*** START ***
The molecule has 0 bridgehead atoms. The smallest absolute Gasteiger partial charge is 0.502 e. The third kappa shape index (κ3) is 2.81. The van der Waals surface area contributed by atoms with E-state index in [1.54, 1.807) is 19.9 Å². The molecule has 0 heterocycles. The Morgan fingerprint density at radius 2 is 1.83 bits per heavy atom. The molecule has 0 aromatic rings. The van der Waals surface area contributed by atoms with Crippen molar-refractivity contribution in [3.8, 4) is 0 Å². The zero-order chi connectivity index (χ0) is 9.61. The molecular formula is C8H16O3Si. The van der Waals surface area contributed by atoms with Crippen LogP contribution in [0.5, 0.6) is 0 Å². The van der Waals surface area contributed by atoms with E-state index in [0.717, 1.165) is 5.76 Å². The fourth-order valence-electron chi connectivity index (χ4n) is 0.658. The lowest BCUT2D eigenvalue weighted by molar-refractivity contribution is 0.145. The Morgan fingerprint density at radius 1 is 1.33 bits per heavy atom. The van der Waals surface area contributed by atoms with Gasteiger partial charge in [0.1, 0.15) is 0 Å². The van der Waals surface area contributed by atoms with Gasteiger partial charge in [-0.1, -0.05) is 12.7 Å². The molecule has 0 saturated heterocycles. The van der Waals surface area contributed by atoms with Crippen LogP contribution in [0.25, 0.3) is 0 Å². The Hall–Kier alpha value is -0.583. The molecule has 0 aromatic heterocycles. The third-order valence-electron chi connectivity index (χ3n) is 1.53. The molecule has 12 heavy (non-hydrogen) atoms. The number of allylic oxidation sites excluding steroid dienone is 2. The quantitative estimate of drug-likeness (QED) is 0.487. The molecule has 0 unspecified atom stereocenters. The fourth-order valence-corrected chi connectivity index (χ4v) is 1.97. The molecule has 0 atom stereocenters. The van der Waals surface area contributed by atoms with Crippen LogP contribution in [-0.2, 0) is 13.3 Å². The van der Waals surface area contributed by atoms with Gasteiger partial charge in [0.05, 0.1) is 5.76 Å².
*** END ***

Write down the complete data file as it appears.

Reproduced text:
The molecule has 0 bridgehead atoms. The smallest absolute Gasteiger partial charge is 0.502 e. The third kappa shape index (κ3) is 2.81. The van der Waals surface area contributed by atoms with E-state index in [1.54, 1.807) is 19.9 Å². The molecule has 0 heterocycles. The Morgan fingerprint density at radius 2 is 1.83 bits per heavy atom. The molecule has 0 aromatic rings. The van der Waals surface area contributed by atoms with Crippen molar-refractivity contribution in [3.8, 4) is 0 Å². The zero-order chi connectivity index (χ0) is 9.61. The molecular formula is C8H16O3Si. The van der Waals surface area contributed by atoms with Crippen LogP contribution in [0.5, 0.6) is 0 Å². The van der Waals surface area contributed by atoms with E-state index in [0.717, 1.165) is 5.76 Å². The fourth-order valence-electron chi connectivity index (χ4n) is 0.658. The lowest BCUT2D eigenvalue weighted by molar-refractivity contribution is 0.145. The Morgan fingerprint density at radius 1 is 1.33 bits per heavy atom. The van der Waals surface area contributed by atoms with Gasteiger partial charge in [0.1, 0.15) is 0 Å². The van der Waals surface area contributed by atoms with Gasteiger partial charge in [-0.1, -0.05) is 12.7 Å². The molecule has 0 saturated heterocycles. The van der Waals surface area contributed by atoms with Crippen LogP contribution in [0.25, 0.3) is 0 Å². The Hall–Kier alpha value is -0.583. The molecule has 0 aromatic heterocycles. The third-order valence-electron chi connectivity index (χ3n) is 1.53. The molecule has 12 heavy (non-hydrogen) atoms. The number of allylic oxidation sites excluding steroid dienone is 2. The quantitative estimate of drug-likeness (QED) is 0.487. The molecule has 0 unspecified atom stereocenters. The fourth-order valence-corrected chi connectivity index (χ4v) is 1.97. The molecule has 0 atom stereocenters. The van der Waals surface area contributed by atoms with Crippen LogP contribution in [-0.2, 0) is 13.3 Å². The van der Waals surface area contributed by atoms with Gasteiger partial charge in [0.05, 0.1) is 5.76 Å².